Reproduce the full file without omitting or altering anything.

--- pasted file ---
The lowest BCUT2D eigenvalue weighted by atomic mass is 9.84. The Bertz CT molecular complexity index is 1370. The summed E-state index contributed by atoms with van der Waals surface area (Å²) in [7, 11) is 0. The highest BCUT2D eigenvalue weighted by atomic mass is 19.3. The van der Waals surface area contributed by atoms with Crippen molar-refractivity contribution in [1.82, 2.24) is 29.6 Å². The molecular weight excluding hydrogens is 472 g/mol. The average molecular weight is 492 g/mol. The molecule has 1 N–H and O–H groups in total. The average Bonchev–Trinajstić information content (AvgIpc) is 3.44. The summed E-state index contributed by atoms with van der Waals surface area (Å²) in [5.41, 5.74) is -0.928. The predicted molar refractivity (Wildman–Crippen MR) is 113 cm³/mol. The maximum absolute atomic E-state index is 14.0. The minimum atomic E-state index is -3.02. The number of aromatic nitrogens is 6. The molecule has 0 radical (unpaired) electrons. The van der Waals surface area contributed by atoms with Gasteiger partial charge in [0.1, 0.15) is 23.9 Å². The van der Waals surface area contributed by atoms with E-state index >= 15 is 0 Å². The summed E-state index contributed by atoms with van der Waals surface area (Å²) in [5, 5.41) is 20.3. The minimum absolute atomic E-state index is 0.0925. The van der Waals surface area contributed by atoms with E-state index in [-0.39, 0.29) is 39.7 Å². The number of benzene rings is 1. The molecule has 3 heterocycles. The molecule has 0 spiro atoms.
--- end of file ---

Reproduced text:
The lowest BCUT2D eigenvalue weighted by atomic mass is 9.84. The Bertz CT molecular complexity index is 1370. The summed E-state index contributed by atoms with van der Waals surface area (Å²) in [7, 11) is 0. The highest BCUT2D eigenvalue weighted by atomic mass is 19.3. The van der Waals surface area contributed by atoms with Crippen molar-refractivity contribution in [1.82, 2.24) is 29.6 Å². The molecular weight excluding hydrogens is 472 g/mol. The average molecular weight is 492 g/mol. The molecule has 1 N–H and O–H groups in total. The average Bonchev–Trinajstić information content (AvgIpc) is 3.44. The summed E-state index contributed by atoms with van der Waals surface area (Å²) in [5.41, 5.74) is -0.928. The predicted molar refractivity (Wildman–Crippen MR) is 113 cm³/mol. The maximum absolute atomic E-state index is 14.0. The minimum atomic E-state index is -3.02. The number of aromatic nitrogens is 6. The molecule has 0 radical (unpaired) electrons. The van der Waals surface area contributed by atoms with Gasteiger partial charge in [0.1, 0.15) is 23.9 Å². The van der Waals surface area contributed by atoms with E-state index >= 15 is 0 Å². The summed E-state index contributed by atoms with van der Waals surface area (Å²) in [5, 5.41) is 20.3. The minimum absolute atomic E-state index is 0.0925. The van der Waals surface area contributed by atoms with E-state index in [-0.39, 0.29) is 39.7 Å². The number of benzene rings is 1. The molecule has 3 heterocycles. The molecule has 0 spiro atoms.